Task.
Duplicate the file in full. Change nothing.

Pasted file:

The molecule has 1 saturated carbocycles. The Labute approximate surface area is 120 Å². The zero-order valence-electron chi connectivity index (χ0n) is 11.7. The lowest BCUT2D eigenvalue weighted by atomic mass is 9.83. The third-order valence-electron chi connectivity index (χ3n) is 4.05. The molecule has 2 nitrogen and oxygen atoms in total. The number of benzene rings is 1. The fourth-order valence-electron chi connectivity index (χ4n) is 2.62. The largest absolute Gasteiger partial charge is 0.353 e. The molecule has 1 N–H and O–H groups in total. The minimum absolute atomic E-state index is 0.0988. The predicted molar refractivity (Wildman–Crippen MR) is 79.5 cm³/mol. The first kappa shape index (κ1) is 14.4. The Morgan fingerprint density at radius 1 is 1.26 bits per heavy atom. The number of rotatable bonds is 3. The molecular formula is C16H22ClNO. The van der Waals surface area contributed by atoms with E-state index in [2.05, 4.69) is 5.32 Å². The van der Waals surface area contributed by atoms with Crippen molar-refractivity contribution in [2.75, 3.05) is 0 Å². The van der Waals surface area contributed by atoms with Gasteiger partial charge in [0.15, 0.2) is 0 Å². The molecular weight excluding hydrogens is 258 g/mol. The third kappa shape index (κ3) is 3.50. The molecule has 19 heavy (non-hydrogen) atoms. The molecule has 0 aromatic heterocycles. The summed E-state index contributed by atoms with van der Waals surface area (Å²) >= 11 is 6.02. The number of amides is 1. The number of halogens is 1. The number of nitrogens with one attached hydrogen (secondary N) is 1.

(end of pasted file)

The molecule has 1 saturated carbocycles. The Labute approximate surface area is 120 Å². The zero-order valence-electron chi connectivity index (χ0n) is 11.7. The lowest BCUT2D eigenvalue weighted by atomic mass is 9.83. The third-order valence-electron chi connectivity index (χ3n) is 4.05. The molecule has 2 nitrogen and oxygen atoms in total. The number of benzene rings is 1. The fourth-order valence-electron chi connectivity index (χ4n) is 2.62. The largest absolute Gasteiger partial charge is 0.353 e. The molecule has 1 N–H and O–H groups in total. The minimum absolute atomic E-state index is 0.0988. The predicted molar refractivity (Wildman–Crippen MR) is 79.5 cm³/mol. The first kappa shape index (κ1) is 14.4. The Morgan fingerprint density at radius 1 is 1.26 bits per heavy atom. The number of rotatable bonds is 3. The molecular formula is C16H22ClNO. The van der Waals surface area contributed by atoms with E-state index in [2.05, 4.69) is 5.32 Å². The van der Waals surface area contributed by atoms with Crippen molar-refractivity contribution in [2.75, 3.05) is 0 Å². The van der Waals surface area contributed by atoms with Gasteiger partial charge in [0.15, 0.2) is 0 Å². The molecular weight excluding hydrogens is 258 g/mol. The third kappa shape index (κ3) is 3.50. The molecule has 19 heavy (non-hydrogen) atoms. The molecule has 0 aromatic heterocycles. The summed E-state index contributed by atoms with van der Waals surface area (Å²) >= 11 is 6.02. The number of amides is 1. The number of halogens is 1. The number of nitrogens with one attached hydrogen (secondary N) is 1.